Monday, February 16, 2009

G.W. 2/22/1732

He was born into a small-time aristocracy—and let’s put more emphasis on “small-time” than “aristocracy,” if indeed a self-proclaimed elite on the edge of the world can be called aristocratic. Having lost his father as a child, the family’s status was insecure, and the boy was forced to rely on his older brother for his education. But there is little doubt he was ambitious. He picked up the useful skill of surveying, handy for the real estate speculation that would so decisively shape his fortunes. He also showed a penchant for making useful political connections, managing to get himself named a non-commissioned officer in the army, only to endure a series of military blunders in the French and Indian War. He’d never be a real gentleman or a true officer in the British empire. Still, a provincial American Dream – marry into money, get some land, get some slaves – was more than within reach. Had he been run over by the proverbial wagon in 1772, when the portrait to the right was painted by Charles Willson Peale, you’d have to say: This guy did all right for himself.

In the end, as we know, he did more than all right, and more than for just himself. There are three reason why that I’d like to point out as we shop, vacation, nap, or all those other good things a President’s Day holiday is for.

Courage. He was brave in the most literal sense—multiple accounts testify to his bravery under fire. But it took other forms, too. It’s easy enough to understand that leading an insurrection against the greatest empire in the world is not for the faint of heart, whether or not you happen to wield a gun. But I’m struck by some of the more subtle manifestations later in his life. For example, he pretty much knew that Alexander Hamilton and Thomas Jefferson, both of whom served in his cabinet and hated each other, were smarter than he was, and he knew that they knew it, too. That was all right with him, as long as they did good work. Which, as was true of many of the people who served under him, they did. There’s no doubt he was vain, and worried—you might say obsessed—about his reputation. But over and over again over the course of his career, whether as a young soldier or as an old lion who reluctantly lent his name to a new Constitution, he risked that reputation. He wasn’t quite flawless in this regard (for example, he kept his mouth shut about slavery for a very long time), but even these limits—and the limits of those limits—are in their own way impressive.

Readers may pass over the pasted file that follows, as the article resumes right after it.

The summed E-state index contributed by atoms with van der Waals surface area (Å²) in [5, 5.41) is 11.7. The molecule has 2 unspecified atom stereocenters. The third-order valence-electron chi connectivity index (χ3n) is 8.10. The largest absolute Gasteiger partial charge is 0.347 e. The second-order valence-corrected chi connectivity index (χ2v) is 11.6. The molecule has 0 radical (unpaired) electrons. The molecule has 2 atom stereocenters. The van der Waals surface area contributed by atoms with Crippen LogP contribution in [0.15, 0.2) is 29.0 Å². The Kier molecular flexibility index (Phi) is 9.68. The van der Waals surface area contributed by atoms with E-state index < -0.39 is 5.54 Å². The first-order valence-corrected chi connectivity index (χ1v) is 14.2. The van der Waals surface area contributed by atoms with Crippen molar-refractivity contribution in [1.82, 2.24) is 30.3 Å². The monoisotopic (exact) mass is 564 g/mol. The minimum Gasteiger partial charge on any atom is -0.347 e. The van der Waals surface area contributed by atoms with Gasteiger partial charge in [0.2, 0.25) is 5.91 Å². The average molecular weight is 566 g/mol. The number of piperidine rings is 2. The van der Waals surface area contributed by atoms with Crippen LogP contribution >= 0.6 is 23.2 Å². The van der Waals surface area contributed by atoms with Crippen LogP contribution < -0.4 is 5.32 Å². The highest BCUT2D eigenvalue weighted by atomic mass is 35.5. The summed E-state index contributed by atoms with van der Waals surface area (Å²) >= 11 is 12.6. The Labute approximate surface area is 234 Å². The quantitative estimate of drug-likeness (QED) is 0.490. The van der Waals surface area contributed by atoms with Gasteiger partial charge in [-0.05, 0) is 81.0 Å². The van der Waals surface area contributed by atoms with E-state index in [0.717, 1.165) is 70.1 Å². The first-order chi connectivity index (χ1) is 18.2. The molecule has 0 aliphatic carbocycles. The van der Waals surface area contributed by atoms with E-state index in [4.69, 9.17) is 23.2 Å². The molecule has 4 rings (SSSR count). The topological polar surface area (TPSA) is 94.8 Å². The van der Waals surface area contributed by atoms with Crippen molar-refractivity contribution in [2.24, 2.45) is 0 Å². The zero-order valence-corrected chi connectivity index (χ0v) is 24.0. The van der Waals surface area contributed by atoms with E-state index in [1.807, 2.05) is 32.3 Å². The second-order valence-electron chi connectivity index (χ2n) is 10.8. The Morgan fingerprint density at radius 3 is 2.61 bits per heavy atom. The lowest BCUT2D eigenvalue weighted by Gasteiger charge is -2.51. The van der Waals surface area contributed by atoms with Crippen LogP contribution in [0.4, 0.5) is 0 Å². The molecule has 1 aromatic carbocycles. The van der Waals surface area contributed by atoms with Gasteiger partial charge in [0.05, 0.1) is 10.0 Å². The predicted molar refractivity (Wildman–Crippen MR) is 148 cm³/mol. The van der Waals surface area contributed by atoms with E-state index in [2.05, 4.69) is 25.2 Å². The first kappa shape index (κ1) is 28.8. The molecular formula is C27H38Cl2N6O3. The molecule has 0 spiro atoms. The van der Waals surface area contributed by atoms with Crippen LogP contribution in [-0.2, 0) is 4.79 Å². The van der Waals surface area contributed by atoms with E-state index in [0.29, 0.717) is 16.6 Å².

Patience. You can see it over and over again: In working his way out of debt and making Mount Vernon economically self-sufficient; in waiting out the British in defeat after defeat in 1776 before finally pouncing at Trenton that Christmas (or at Yorktown five years later); in enduring severe privation at places like Valley Forge along with his men; in simply enduring a Congress that acted in ways that he regarded as beneath contempt in keeping him supplied in war and carping about his diplomacy in peace. There is no doubt the man had a temper, and it was not one you’d particularly care to have focused on you. (God help a runaway slave.) But that iron discipline could also bend toward justice, as in the will he wrote that was implacably crafted to keep grasping family from denying his slaves their freedom.

Passion. This might seem like a joke. Him? That grim, seemingly unknowable visage in all those portraits, like the one we use to buy candy bars and cans of soda? But there’s finally no other way to understand a man who made the choices he did in transforming an abstraction into a nation. It wasn’t only courage and patience. You can see it in that blazing address he made to the officers who contemplated mutiny in the Newburgh Conspiracy – are you out of your minds, he asked in a white-hot fury, reducing them to tears – and in his desperation to leave the presidency before he died (no, I will not be King George, he said explicitly at Newburgh and implicitly and for the rest of his life). A red-blooded love coursed through the man’s arteries.

He wasn’t a saint. He was a man. A great man. If we lack the imagination to see that, to feel that, then we no longer deserve the freedom he made possible. This is a recurring fear in the tributes. And, alas, a justified one.

Happy Birthday, Mr. Washington. And thank you.